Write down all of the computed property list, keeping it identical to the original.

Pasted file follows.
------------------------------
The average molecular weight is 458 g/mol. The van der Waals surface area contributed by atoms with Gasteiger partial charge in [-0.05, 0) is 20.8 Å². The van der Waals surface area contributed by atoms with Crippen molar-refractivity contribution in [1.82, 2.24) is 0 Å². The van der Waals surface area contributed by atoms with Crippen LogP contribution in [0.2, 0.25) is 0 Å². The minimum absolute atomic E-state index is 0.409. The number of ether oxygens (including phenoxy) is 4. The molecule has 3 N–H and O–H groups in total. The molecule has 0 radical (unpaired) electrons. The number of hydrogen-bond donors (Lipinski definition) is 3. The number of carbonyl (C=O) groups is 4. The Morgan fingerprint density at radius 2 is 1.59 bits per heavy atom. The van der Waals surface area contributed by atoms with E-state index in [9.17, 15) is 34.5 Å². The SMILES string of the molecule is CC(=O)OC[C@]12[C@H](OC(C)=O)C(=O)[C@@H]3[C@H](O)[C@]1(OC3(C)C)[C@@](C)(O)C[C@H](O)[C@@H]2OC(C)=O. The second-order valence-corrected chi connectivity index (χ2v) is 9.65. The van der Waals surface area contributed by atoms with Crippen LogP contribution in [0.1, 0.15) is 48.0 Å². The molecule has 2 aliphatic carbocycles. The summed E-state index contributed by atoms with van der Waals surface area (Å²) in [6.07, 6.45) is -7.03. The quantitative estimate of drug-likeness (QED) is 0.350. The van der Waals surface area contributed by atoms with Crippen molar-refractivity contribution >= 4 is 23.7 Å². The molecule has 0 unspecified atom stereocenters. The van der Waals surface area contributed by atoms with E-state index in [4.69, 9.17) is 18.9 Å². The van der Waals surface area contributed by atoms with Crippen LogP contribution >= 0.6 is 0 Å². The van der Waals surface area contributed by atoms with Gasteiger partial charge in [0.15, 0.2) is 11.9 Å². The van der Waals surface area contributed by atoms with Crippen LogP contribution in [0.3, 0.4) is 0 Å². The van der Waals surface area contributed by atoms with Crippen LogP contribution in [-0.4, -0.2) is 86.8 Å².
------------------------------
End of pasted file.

The average molecular weight is 458 g/mol. The van der Waals surface area contributed by atoms with Gasteiger partial charge in [-0.05, 0) is 20.8 Å². The van der Waals surface area contributed by atoms with Crippen molar-refractivity contribution in [1.82, 2.24) is 0 Å². The van der Waals surface area contributed by atoms with Crippen LogP contribution in [0.2, 0.25) is 0 Å². The minimum absolute atomic E-state index is 0.409. The number of ether oxygens (including phenoxy) is 4. The molecule has 3 N–H and O–H groups in total. The molecule has 0 radical (unpaired) electrons. The number of hydrogen-bond donors (Lipinski definition) is 3. The number of carbonyl (C=O) groups is 4. The Morgan fingerprint density at radius 2 is 1.59 bits per heavy atom. The van der Waals surface area contributed by atoms with E-state index in [9.17, 15) is 34.5 Å². The SMILES string of the molecule is CC(=O)OC[C@]12[C@H](OC(C)=O)C(=O)[C@@H]3[C@H](O)[C@]1(OC3(C)C)[C@@](C)(O)C[C@H](O)[C@@H]2OC(C)=O. The second-order valence-corrected chi connectivity index (χ2v) is 9.65. The van der Waals surface area contributed by atoms with Crippen LogP contribution in [0.1, 0.15) is 48.0 Å². The molecule has 2 aliphatic carbocycles. The summed E-state index contributed by atoms with van der Waals surface area (Å²) in [6.07, 6.45) is -7.03. The quantitative estimate of drug-likeness (QED) is 0.350. The van der Waals surface area contributed by atoms with Crippen molar-refractivity contribution >= 4 is 23.7 Å². The molecule has 0 unspecified atom stereocenters. The van der Waals surface area contributed by atoms with E-state index in [4.69, 9.17) is 18.9 Å². The van der Waals surface area contributed by atoms with Crippen LogP contribution >= 0.6 is 0 Å². The van der Waals surface area contributed by atoms with Gasteiger partial charge in [0.15, 0.2) is 11.9 Å². The van der Waals surface area contributed by atoms with Crippen LogP contribution in [0.3, 0.4) is 0 Å². The van der Waals surface area contributed by atoms with Crippen LogP contribution in [-0.4, -0.2) is 86.8 Å².